IK Multimedia unleashed its brand new Syntronik software synth to the masses recently. The new AU/VST instrument is certainly one of the more impressive offerings from the company in terms of virtual sound sources, so there was no way we weren’t going to give this one a spin.
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Syntronik is effectively more of a software instrument hub, not unlike Native Instruments’ Kontakt and Reaktor. Syntronik houses a particular, albeit quite large set of instruments provided by IK Multimedia. Those instruments consist of a wide range of virtual emulations based on classic hardware synthesizers from Moog, Sequential Circuits, ARP, Yamaha and more. You can choose to load up to 4 of them at a time to create sonically complex sounds and modulations.
This is essentially the instrument’s strongest selling point. It is a 4 layer synth, meaning you can stack any 4 of the instruments made available to create a single patch. On that note, you can choose to load up any combination of what is available as well, including multiple versions of the same synth. From there, you have a plethora of modulation possibilities along with an interesting on-board effects system (38 total effects) and a long list of available presets.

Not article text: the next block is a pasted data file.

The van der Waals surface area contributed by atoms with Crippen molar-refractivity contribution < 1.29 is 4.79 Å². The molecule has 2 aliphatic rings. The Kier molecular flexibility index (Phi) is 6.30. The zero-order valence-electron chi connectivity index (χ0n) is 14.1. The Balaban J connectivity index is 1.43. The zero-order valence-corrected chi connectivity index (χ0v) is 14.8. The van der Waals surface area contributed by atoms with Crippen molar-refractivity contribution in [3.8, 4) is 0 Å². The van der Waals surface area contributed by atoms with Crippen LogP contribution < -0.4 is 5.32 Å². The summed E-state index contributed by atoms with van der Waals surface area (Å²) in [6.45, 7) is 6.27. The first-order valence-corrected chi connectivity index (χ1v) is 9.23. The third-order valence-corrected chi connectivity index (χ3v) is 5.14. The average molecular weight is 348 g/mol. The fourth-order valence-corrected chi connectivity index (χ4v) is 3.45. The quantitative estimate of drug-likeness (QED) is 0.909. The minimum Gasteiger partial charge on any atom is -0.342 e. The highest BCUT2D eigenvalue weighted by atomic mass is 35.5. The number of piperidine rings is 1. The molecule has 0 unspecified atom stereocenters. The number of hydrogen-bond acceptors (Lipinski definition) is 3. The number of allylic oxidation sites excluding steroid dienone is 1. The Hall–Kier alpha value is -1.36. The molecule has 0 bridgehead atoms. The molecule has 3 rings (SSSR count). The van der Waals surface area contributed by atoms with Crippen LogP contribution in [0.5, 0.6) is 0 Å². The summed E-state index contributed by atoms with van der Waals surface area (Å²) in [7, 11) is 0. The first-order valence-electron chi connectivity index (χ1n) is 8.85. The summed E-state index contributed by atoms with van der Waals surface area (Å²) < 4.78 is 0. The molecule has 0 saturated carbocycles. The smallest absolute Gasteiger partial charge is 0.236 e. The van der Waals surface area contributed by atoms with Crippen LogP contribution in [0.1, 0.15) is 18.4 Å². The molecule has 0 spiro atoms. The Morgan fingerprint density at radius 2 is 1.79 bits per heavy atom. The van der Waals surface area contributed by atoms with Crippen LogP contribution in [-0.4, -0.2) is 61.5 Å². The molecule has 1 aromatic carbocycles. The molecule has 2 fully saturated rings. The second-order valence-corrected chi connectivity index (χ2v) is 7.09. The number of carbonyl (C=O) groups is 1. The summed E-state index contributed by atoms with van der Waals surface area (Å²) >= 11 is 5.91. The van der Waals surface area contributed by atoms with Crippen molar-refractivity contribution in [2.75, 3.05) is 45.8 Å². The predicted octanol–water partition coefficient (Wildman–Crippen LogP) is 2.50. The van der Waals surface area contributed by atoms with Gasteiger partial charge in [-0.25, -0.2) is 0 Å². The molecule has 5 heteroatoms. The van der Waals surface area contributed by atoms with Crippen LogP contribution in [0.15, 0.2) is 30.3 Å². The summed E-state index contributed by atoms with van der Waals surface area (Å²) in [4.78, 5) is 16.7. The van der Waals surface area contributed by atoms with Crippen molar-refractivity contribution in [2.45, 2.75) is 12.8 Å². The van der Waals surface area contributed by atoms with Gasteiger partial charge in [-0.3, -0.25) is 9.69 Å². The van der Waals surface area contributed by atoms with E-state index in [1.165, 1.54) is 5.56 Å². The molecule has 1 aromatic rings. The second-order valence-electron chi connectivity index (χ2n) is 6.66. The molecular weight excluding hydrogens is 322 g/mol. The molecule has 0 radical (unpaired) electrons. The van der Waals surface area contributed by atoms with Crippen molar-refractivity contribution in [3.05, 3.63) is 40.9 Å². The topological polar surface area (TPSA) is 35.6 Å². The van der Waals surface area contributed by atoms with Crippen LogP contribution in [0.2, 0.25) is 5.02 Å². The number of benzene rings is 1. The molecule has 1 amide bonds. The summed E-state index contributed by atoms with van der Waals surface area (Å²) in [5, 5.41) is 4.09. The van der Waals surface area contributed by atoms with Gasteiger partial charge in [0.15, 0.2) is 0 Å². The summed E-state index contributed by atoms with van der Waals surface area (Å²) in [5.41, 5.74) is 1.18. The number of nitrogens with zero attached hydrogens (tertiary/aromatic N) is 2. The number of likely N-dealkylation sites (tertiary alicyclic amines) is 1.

While the interconnectivity between the 4 layers of the synth isn’t quite what I was hoping for, the possibilities of creating massive hybrid sounds is still extensive. You can use the master effects chain, which includes everything from reverbs and delays to beat slicers and a phonograph distortion, to effectively ‘glue’ the 4 synth layers together and create, in some cases, a single complex patch.
IK is emulating four famous filter types including the Moog transistor ladder, Oberheim’s SEM state variable filter, Roland’s IR3109 chip, and the Curtis CEM3320 chip. Most interesting of all, you can choose to load up any one of these filter types on any of the available instruments. Love this.
On top of layer-discrete arpeggiators, another interesting feature is IK’s Drift technology. Not unheard of in products of this nature, it allows the software synth to emulate some of the imperfections found in old analog gear, mainly oscillator sync drift, and it works/sounds great here.
The $300 price tag includes a 50GB library made up of around 70,000 professional made samples. That’s certainly a good chunk of content no matter how you look at the price tag.
As someone who owns thousands and thousands of dollars worth of software instruments, it is hard to say you’re getting anything with Syntronik that you couldn’t already get elsewhere. However, having all of these vintage-style synth emulations in one place, for basically the price of one expensive, flagship instrument is awesome. Anyone particularly interested in emulations of these instruments should more than likely give it a try. While you will find plenty of Moog software out there, some of the gear included here is much harder to come by, digitally or otherwise.